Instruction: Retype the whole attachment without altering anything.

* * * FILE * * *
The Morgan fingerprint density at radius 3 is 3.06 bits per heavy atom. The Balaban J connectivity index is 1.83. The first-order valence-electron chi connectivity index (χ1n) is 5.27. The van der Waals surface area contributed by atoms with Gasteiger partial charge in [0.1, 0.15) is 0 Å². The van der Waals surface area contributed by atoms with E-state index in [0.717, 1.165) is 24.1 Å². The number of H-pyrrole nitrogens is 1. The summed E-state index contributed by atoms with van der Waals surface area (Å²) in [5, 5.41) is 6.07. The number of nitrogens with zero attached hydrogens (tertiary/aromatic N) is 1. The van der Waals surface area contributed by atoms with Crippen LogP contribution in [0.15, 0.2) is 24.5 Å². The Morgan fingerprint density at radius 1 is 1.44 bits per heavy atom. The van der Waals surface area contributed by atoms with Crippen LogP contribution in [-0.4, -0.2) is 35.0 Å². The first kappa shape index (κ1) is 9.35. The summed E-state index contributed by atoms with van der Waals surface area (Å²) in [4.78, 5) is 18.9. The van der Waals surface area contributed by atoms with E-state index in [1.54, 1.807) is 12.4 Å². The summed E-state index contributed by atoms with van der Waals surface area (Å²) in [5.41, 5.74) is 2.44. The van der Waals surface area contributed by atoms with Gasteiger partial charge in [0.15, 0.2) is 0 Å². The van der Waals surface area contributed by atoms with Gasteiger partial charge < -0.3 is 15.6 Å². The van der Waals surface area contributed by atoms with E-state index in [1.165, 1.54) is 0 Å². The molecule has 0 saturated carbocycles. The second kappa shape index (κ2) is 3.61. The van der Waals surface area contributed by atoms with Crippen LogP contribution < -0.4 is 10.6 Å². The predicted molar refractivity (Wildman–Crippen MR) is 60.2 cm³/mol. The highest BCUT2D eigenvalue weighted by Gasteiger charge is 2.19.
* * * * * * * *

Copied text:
The Morgan fingerprint density at radius 3 is 3.06 bits per heavy atom. The Balaban J connectivity index is 1.83. The first-order valence-electron chi connectivity index (χ1n) is 5.27. The van der Waals surface area contributed by atoms with Gasteiger partial charge in [0.1, 0.15) is 0 Å². The van der Waals surface area contributed by atoms with E-state index in [0.717, 1.165) is 24.1 Å². The number of H-pyrrole nitrogens is 1. The summed E-state index contributed by atoms with van der Waals surface area (Å²) in [5, 5.41) is 6.07. The number of nitrogens with zero attached hydrogens (tertiary/aromatic N) is 1. The van der Waals surface area contributed by atoms with Crippen LogP contribution in [0.15, 0.2) is 24.5 Å². The Morgan fingerprint density at radius 1 is 1.44 bits per heavy atom. The van der Waals surface area contributed by atoms with Crippen LogP contribution in [-0.4, -0.2) is 35.0 Å². The first kappa shape index (κ1) is 9.35. The summed E-state index contributed by atoms with van der Waals surface area (Å²) in [4.78, 5) is 18.9. The van der Waals surface area contributed by atoms with E-state index in [1.54, 1.807) is 12.4 Å². The summed E-state index contributed by atoms with van der Waals surface area (Å²) in [5.41, 5.74) is 2.44. The van der Waals surface area contributed by atoms with Gasteiger partial charge in [0.15, 0.2) is 0 Å². The van der Waals surface area contributed by atoms with Gasteiger partial charge < -0.3 is 15.6 Å². The van der Waals surface area contributed by atoms with E-state index in [1.165, 1.54) is 0 Å². The molecule has 0 saturated carbocycles. The second kappa shape index (κ2) is 3.61. The van der Waals surface area contributed by atoms with Crippen LogP contribution < -0.4 is 10.6 Å². The predicted molar refractivity (Wildman–Crippen MR) is 60.2 cm³/mol. The highest BCUT2D eigenvalue weighted by Gasteiger charge is 2.19.